While Jesus is the Son of God, He is also the Father of all those who are born again through His atoning sacrifice. (Mosiah 5:7; 15:2-8.) And we all must be born again to be worthy to go home. Like our physical birth, our spiritual rebirth requires conception and gestation before we emerge as new beings amidst blood, water, and spirit. Because we are children of God, there is a seed of divinity within us. When it’s fertilized by the preaching of the gospel, it will begin to “swell within [us].” (Alma 32:28.) Soon we will have a testimony that the seed is good, but will need much more growth and development, for merely receiving a testimony of the truth is not rebirth.
This was never more obvious than it was with Peter. Peter had a powerful testimony of Jesus and His atonement. He had witnessed his Master heal the sick, raise the dead, walk on water, calm the troubled sea, feed the multitudes with limited food, and cast out devils. And being present at these miracles allowed Peter to believe until he received from Heavenly Father the perfect knowledge that “[Jesus is] the Christ, the Son of the living God.” (Matthew 16:16.) Notwithstanding Peter’s powerful testimony, Christ, at the last supper, admonished him, “when thou art converted, strengthen thy brethren.” (Luke 22:32.) Peter was still in gestation despite his deep love for and desire to follow the Savior. It was not until after sore repentance—necessitated by his denials of knowing Jesus—and the day of Pentecost when the gift of the Holy Ghost fell upon him that Peter became the rock who defied the leaders of the Jews and continued “speak[ing] the things which [he] had seen and heard” (Acts 4:20) when just a few months before he feared to confess his association with Jesus as he spoke to a common maid and two anonymous men. (Luke 22:54-62.)
While all the details of Peter’s spiritual rebirth remain concealed by history, we see that faith in the Atonement and Resurrection of Jesus Christ, sincere repentance, and obedience to the commandments allowed the Holy Ghost to work in Peter until he “[became] a saint through the atonement of Christ the Lord.” (Mosiah 3:19.)
Without Christ’s atoning blood, entering into the waters of baptism and keeping the covenants made therein, and the gift of the Holy Ghost, none of us can become saints. These three elements intertwine:
“By the water[s] [of baptism we] keep the commandment[s],” (Moses 6:60) thus placing us in the “power of the Redeemer.” (Helaman 5:11.) In short, as we forsake our sins, we submit our wills to the will of the Father. Without such submission, God cannot save us because He will not interfere with our agency. (Alma 42:13, 27.) And as we submit our wills to God’s, we allow the Holy Ghost to be with us always.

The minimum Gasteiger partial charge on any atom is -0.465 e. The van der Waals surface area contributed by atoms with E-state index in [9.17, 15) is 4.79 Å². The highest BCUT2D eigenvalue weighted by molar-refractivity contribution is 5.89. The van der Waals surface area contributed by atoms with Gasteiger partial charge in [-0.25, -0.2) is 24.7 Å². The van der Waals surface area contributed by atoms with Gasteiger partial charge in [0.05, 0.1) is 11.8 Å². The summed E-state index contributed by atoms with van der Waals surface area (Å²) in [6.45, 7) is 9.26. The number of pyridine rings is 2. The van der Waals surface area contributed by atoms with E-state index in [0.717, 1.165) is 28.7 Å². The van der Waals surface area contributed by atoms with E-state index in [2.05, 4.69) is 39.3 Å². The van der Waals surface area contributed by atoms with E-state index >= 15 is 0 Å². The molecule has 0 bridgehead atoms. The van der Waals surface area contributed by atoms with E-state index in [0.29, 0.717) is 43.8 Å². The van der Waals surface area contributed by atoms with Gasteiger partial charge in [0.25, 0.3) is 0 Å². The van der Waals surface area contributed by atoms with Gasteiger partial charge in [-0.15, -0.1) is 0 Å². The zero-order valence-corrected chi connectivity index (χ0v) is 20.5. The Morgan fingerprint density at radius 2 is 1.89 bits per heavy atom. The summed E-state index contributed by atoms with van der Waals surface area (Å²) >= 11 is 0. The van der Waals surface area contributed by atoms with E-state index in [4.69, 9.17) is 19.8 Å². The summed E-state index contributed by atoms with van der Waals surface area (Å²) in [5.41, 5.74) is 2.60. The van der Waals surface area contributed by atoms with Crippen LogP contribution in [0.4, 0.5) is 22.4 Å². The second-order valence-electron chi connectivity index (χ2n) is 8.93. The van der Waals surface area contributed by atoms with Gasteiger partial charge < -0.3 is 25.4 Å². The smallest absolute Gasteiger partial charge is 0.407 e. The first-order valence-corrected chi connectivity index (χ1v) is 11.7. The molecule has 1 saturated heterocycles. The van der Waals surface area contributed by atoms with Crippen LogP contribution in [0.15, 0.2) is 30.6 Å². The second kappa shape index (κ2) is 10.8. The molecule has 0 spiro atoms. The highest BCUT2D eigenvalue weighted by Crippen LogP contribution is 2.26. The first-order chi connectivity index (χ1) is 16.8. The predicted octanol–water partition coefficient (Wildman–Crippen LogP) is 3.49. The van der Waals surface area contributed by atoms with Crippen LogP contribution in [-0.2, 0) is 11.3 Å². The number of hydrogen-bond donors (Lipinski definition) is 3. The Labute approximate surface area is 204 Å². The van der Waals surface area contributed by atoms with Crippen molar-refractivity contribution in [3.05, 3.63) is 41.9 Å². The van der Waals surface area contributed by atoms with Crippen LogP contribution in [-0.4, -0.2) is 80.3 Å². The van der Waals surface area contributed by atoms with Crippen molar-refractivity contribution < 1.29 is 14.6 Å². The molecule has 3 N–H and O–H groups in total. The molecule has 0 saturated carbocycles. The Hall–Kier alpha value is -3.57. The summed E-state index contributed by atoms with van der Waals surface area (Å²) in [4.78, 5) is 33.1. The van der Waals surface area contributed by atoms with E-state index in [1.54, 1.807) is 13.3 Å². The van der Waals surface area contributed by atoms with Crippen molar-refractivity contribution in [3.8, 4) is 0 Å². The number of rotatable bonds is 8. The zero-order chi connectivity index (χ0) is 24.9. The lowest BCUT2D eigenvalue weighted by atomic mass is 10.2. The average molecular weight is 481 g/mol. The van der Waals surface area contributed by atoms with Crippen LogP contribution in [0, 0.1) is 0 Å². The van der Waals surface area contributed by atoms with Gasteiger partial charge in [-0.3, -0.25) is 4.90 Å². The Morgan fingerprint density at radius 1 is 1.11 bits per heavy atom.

“By the Spirit [we] are justified.” (Moses 6:60). Because He is a member of the Godhead, the Holy Ghost is God. And “no unclean thing can dwell in the presence of God.” (3 Nephi 27:19.) Therefore, to feel the Spirit, He must first purge us of our sins. His justifying influence actually cleanses us like the garments of the Nephite disciples who prayed to receive the Holy Ghost. (See 3 Nephi 19.)
“By the blood [we] are sanctified.” (Moses 5:60.) We constantly stain our clothing with sin. But through the atonement, the Holy Ghost offers us a change of clothes so that we can enter His presence and He can speak to us and direct us. Two things can happen with our soiled clothing: either the Holy Ghost will take them to the Savior to be “cleansed from all stain through the blood of [Jesus Christ],” (Alma 5:21) or He will return them to us still soiled and stained because we would not let Jesus cleanse them. Obviously, our clothing will need washed many times throughout life. But we can know that we have been born again when we have lost the desire to sin (Mosiah 5:2) and when any stains on our clothing come from inadvertent stumbles and slips—which leave grass stains on our elbows and knees—rather than from wallowing in the mire of the world.
Very few of us, myself included, have truly been born again. I still have my favorite sins. Thankfully, they are not as serious as Corianton’s, but I still struggle, like Shiblon, with pride and with bridling my passion. (See Alma 38-42.) Yet I know that I must give away all my sins to truly know God (Alma 22:18) and find solace in the promise that as I strive to repent and submit to the Savior, immediately He will begin sanctifying me through the blessings of the atonement. (Alma 34:31.) One day, I will be born again; my heart will be changed, and I will be ready to go home.